Factors influencing muscle turnover in critically ill patients

Our current understanding of muscle turnover, in regards to adaptation during critical illness, is poorly described. Increasing age affects the response of MPS and MPB to specific stimuli, including resistance training (Kumar et al. 2009). Other factors are reported to affect muscle mass in animal models (Sacheck et al. 2007), which may have little relevance to human disease. Some factors are likely to have universal effects on healthy subjects and critically ill patients.

Age

Sarcopaenia, muscle loss associated with ageing, has been shown to occur at a rate of approximately 0.5–2% per annum, although resistance exercise training has been shown to preserve muscle mass (Baumgartner et al. 1998; Raguso et al. 2006). Interestingly, basal muscle protein turnover rate has not been shown to change with advancing age (Volpi et al. 2001). Despite this, a blunted synthetic response has been observed such that training produces less of an anabolic response in older subjects (Kumar et al. 2009) with sex differences in MPS apparent in both the post-absorptive and fed states (Smith et al. 2008). An increasing proportion of the critically ill patient population are elderly and at high risk of developing muscle wasting during critical illness as a consequence of this blunted MPS response. This is particularly important as frail older sarcopaenic patients who start from a compromised position with a lower muscle mass have a further reduction in muscle mass. Thus, rehabilitation resistance training in this patient group may be even more important, but from previous data is harder to achieve and demonstrate benefit to the muscle.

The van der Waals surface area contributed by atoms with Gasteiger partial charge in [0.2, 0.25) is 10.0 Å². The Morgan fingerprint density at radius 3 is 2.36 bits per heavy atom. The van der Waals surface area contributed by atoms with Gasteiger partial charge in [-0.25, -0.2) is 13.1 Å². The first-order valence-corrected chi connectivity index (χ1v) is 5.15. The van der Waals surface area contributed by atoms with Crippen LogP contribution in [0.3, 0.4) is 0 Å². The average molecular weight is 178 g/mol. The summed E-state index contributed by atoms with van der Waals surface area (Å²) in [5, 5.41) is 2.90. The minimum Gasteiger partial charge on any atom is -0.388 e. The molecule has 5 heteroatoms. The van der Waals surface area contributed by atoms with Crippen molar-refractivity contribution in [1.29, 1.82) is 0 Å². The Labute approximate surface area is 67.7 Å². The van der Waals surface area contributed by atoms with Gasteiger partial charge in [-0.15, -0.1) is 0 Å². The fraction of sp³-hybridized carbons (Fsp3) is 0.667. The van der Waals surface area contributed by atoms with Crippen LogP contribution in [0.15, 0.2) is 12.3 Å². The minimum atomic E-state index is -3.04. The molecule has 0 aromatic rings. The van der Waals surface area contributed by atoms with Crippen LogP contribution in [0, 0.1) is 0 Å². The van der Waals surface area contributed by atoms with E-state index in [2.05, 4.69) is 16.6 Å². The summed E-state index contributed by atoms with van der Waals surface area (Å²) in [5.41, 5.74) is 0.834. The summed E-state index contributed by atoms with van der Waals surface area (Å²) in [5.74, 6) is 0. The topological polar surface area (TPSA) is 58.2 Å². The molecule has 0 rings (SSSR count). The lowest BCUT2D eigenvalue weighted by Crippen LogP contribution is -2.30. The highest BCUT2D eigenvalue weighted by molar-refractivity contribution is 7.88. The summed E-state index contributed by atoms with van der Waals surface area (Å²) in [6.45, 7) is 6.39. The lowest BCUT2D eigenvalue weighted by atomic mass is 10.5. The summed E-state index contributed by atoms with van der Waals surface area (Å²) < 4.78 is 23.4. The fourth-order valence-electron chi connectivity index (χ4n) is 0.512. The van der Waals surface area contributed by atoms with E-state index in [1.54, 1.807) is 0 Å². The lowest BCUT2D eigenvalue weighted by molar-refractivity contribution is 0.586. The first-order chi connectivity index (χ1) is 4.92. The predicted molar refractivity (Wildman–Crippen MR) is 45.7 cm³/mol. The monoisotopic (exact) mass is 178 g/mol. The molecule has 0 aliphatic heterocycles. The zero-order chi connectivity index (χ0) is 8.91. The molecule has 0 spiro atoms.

Immobilisation and bed rest

Mechanical ventilation has traditionally been associated with sedation and bed rest, although this has recently been challenged as a universal paradigm (Schweickert et al. 2009; Strom et al. 2010). It is established that immobility has a detrimental effect to muscle, both quantitatively and qualitatively. Relatively short periods of immobilisation decrease MPS, and it has been postulated, from the calculation of the degree of involvement of MPS, that there is limited effect on MPB, although the latter has never been directly measured by tracer studies (de Boer et al. 2007). However, gene markers of atrophy have been shown to be upregulated in a 2 week immobilisation study, suggesting a simultaneous increase in MPB and reduction in MPS during immobilisation (Jones et al. 2004). Furthermore, this altered balance is relatively resistant to programmes in which high dose amino acid feeding is employed (Glover et al. 2008). This is in contrast to animal work, where MPB is the dominant process (Sacheck et al. 2007; Caron et al. 2009). Furthermore, immobilisation has significant effects on peripheral muscle aerobic capacity (Kortebein et al. 2008), contractility (Duchateau & Hainaut, 1987), insulin resistance (Hamburg et al. 2007) and muscle architecture (Tomanek & Lund, 1974). Microvascular dysfunction occurring in severe sepsis is associated with immobilisation and may have an additive effect on reducing MPS (Hamburg et al. 2007; Rennie, 2009).